Our Vice-Chancellor Professor Karen O’Brien looks into how Durham makes an impact both locally and globally.
Durham is a global university, with over 120 countries represented among our staff and students and research collaborations and partnerships stretching right across the globe.
It’s also key to our purpose that the benefits of this global reach are felt locally – here in our city, county and region.
Local events representing our global community
Recently we held our first Global Week, celebrating the contribution that staff and students from right across the world make to our University and the Durham community.
There were more than 40 events to enjoy, with many open to local residents. Among them was World Fest, a student-led event with cultural celebrations from over 70 countries and cultures.
We also held our inaugural Global Goals Summit, working with Durham Sixth Form Centre students and others to explore the importance of the United Nations Sustainable Development Goals.
At our International Study Centre in Stockton, there were performances of music, dance, art and cinema. In Durham Market Place, we joined local partners in marking Commonwealth Day. I was delighted to join the Mayor and Council Chairman and see primary school children from our city carrying flags for the Commonwealth nations. The week climaxed with an awards ceremony, celebrating individual contributions to cultural diversity.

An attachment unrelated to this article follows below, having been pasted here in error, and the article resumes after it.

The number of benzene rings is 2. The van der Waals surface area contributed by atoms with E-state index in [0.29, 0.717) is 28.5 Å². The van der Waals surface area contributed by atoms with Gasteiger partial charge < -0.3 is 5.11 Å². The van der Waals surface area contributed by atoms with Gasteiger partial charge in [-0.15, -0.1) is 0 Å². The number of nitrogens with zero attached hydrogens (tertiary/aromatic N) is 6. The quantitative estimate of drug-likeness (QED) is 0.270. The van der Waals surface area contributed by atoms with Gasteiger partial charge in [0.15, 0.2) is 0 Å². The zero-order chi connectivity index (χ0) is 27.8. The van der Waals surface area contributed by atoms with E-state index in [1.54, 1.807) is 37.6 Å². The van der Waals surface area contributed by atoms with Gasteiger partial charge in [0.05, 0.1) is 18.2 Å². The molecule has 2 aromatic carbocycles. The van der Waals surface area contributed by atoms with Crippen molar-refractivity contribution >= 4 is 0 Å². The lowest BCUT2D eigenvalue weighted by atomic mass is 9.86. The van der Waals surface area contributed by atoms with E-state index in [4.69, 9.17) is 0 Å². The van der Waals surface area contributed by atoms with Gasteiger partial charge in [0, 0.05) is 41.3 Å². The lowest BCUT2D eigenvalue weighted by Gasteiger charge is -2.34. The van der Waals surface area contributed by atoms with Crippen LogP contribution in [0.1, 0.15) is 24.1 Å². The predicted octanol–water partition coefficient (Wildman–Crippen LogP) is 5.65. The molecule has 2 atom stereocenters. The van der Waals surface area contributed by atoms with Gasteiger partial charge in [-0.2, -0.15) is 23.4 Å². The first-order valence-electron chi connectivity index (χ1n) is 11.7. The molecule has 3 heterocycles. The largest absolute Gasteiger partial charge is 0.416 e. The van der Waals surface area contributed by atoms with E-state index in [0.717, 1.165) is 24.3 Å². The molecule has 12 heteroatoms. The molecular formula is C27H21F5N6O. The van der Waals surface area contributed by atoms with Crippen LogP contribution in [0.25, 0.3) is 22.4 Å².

Thank you to everyone who took part. But the cultural opportunities don’t end with Global Week. There are dozens of events every week – something for every taste.
Find out what’s on
We’ve recently launched a new website bringing together all our Visitor Attractions: Durham Castle, the Botanic Garden, the Oriental Museum, the Museum of Archaeology, our historic libraries, the World Heritage Site Visitor Centre and our art collection.
It’s a great place to discover what’s on offer, especially with the school Easter holidays approaching. Check it out at www.durham.ac.uk/things-to-do.
On a similar theme, have you heard of the MammalWeb project? It’s seen us work with the British Ecological Society to introduce nature to 72 schools across the region and connect 5,000 young people with their environment. You can find out more at www.mammalweb.org.